Arts & Culture
When a struggling village theatre company hires a has-been Hollywood action star to spice up their production, confusion enters stage right.
Photo by Tracy-Lynn Chernaske
Metro Theatre shows what 'A Bunch Of Amateurs' can do
Published 4:26 PST, Tue November 12, 2019
Last Updated: 11:44 PST, Thu November 28, 2019
This British script is perfect for Metro.
What is an amateur theatrics group to do when their numbers are down? Why, hire a washed-up action star from Hollywood as a draw. When he hears “Stratford, England” he is impressed that he’s going to strut the stage with the likes of Judi Dench and David Tennant. Little does he know, there are many Stratfords in England, and this theatre group is not in the one Upon Avon.
One of the delights, among many, at Metro is the music that gently permeates the public spaces before the performance. It is Elizabethan and Baroque – gentle, beautiful and soothing. The strings relax theatre-goers as they settle in the ultra comfy seats. (The only down side to the atmosphere was the waves of loud perfume crashing over the audience from one attendee.)
The musical beauty continued throughout the play with perfectly-timed snippets bridging the scene changes. These musical clips, chosen by director Catherine Morrison, varied from contemporary to old British folk songs to even a few turns from Noel Coward with Don’t Put Your Daughter on the Stage, Mrs. Worthington and a personal favourite, Brush Up Your Shakespeare.
The set in this gentle British farce was perfect. The quality was what one would expect in London or New York, as was the set in metro’s previous production. We have Les Erskine, who is also the company’s general manager, to thank for the set design. Kudos as well to head carpenter, Robin Richardson and crew for bringing the design to life.
It was hard to tell if it was lighting design or blocking that caused a few actors to be out of the limelight particularly in the B&B scenes. It was subtle and did not mar the enjoyment of this romp.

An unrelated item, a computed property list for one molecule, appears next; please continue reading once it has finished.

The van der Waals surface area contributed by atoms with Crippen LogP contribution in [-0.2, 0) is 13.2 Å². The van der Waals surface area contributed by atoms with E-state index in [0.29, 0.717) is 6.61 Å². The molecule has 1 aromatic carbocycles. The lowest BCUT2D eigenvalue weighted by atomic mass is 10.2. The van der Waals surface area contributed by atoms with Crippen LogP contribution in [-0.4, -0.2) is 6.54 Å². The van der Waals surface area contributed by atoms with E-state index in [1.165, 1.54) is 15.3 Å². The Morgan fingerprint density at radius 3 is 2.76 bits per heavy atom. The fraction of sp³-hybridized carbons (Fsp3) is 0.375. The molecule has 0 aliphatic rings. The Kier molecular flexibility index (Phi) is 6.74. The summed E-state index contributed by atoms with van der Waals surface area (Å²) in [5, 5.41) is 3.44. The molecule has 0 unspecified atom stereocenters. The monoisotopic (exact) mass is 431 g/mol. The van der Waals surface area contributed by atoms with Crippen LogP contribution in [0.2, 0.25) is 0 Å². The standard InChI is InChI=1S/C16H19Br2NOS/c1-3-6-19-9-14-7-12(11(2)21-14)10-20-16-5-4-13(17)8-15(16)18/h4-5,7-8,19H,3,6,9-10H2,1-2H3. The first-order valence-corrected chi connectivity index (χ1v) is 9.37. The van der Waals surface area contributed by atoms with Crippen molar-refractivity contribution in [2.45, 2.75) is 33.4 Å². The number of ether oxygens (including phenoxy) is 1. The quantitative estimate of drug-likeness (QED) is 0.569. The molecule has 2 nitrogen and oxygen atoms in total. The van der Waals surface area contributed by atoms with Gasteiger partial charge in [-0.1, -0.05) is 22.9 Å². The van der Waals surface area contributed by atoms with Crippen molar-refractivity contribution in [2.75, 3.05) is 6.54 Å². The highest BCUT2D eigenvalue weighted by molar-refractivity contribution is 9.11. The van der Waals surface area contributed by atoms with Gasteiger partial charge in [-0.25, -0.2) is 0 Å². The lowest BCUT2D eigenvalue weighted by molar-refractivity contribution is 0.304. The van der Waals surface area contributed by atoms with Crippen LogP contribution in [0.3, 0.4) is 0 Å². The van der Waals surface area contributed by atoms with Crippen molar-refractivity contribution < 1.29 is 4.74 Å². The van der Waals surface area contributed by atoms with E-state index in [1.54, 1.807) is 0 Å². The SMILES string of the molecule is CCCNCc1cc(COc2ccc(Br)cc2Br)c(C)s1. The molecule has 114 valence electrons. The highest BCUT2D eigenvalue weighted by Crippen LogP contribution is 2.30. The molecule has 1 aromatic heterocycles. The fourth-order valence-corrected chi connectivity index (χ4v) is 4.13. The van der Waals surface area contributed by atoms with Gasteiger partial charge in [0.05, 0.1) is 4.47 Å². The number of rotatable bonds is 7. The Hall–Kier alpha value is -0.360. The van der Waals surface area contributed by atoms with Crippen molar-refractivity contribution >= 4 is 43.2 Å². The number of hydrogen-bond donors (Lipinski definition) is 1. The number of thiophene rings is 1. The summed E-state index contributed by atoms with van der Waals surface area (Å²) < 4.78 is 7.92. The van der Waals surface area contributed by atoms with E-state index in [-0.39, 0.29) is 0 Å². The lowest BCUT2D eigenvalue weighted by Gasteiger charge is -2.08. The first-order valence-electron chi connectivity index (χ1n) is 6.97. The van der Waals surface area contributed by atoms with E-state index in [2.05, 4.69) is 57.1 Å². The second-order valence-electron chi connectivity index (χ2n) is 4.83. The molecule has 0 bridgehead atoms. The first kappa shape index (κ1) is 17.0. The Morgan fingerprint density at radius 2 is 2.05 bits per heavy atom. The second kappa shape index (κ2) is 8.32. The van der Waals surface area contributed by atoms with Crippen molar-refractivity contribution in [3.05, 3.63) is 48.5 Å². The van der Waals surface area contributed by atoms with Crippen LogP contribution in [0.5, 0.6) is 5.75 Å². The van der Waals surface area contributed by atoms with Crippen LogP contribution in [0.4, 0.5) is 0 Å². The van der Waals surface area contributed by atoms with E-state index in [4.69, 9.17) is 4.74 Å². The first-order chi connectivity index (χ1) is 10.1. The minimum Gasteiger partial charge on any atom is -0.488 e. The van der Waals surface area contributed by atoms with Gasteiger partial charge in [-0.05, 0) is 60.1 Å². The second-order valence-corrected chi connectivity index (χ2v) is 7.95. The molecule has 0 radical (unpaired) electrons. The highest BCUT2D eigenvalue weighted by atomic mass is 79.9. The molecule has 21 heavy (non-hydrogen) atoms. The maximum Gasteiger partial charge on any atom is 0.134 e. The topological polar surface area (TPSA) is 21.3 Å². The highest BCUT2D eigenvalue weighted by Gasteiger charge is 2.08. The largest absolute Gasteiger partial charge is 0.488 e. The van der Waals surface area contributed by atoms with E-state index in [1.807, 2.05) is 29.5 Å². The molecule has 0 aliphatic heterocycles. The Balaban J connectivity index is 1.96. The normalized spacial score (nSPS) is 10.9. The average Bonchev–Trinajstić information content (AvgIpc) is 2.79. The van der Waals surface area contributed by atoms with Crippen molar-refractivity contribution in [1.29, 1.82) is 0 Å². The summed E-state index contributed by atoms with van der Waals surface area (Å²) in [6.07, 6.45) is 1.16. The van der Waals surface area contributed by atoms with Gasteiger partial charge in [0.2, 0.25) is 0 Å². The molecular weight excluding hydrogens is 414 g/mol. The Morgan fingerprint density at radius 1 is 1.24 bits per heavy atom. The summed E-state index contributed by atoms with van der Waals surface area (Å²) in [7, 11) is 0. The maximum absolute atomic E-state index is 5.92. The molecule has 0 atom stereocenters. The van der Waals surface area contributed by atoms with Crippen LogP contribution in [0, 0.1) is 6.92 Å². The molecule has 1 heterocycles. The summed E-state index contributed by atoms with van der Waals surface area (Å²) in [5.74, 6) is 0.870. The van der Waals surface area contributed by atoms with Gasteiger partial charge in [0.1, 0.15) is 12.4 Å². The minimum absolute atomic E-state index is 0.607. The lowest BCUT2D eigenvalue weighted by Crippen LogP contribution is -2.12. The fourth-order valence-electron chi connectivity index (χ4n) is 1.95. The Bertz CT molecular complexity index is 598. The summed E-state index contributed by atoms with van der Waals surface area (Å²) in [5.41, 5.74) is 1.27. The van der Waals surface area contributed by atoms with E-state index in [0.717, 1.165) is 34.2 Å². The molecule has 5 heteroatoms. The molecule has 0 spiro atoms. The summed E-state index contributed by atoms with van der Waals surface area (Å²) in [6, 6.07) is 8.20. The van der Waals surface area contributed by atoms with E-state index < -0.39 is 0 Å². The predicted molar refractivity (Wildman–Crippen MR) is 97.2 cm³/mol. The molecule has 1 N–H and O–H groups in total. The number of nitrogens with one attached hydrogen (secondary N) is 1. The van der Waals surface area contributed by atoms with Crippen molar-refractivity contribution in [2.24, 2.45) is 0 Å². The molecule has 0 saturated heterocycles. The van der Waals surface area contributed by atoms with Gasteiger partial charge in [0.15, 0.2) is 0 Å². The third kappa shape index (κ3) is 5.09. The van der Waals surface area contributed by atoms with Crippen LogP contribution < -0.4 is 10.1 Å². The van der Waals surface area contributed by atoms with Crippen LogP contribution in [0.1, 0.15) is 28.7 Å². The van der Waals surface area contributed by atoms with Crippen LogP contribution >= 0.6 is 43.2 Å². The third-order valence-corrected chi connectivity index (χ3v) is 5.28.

Lisa Gach as the struggling theatre director, Dorothy Nettle, is spot on as is Peter Robbins playing Nigel Newbury, the local lawyer and amateur actor who is sweet on Dorothy. When Roger Monk enters the stage, his rich characterization of fellow volunteer thespian, Denis Dobbins, shines.
Laura Burke as the vamp with a brain, and a physiotherapy degree, is perfect.
Jamé Wonacott as the young daughter of the former Hollywood star hits all the right notes.
A youthful Samuel Barnes plays former action hero, Jefferson Steel, while in the movie version of A Bunch of Amateurs, a grizzled Burt Reynolds plays that part.
Alison Schamberger as Mary Plunkett, the theatre troupe member who also runs the local Bed and Breakfast, is utterly believable whether worrying about the troupe or pining after her American actor B&B guest.
If you enjoyed Calendar Girls, this play will be a pleasure.
The musical selections enhanced the production all the way through, with the curtain calls reprising Brush up your Shakespeare. It sent the audience off in a jolly mood.
Growing up on the Prairies, a lot of effort went into similar amateur theatrics. They were important and well-attended. Here in the Lower Mainland, while tickets at other venues can be more than $100 a seat. That’s the cost of a Metro four ticket package. Metro Theatre is affordable fun, close to home with convenient and free on-street parking. The main floor of the theatre is wheelchair accessible. The licensed upstairs lounge, full of tasteful grey velvet couches trimmed in royal blue, opens early before each show and stays open after for theatre-goers to mix and mingle.
A Bunch of Amateurs runs through Nov. 23 at Metro Theatre, 1370 SW Marine Dr., Vancouver (north end of Arthur Laing Bridge). For more information go to metrotheatre.com and for tickets call (604) 266-7191 or go to tickets.metrotheatre.com
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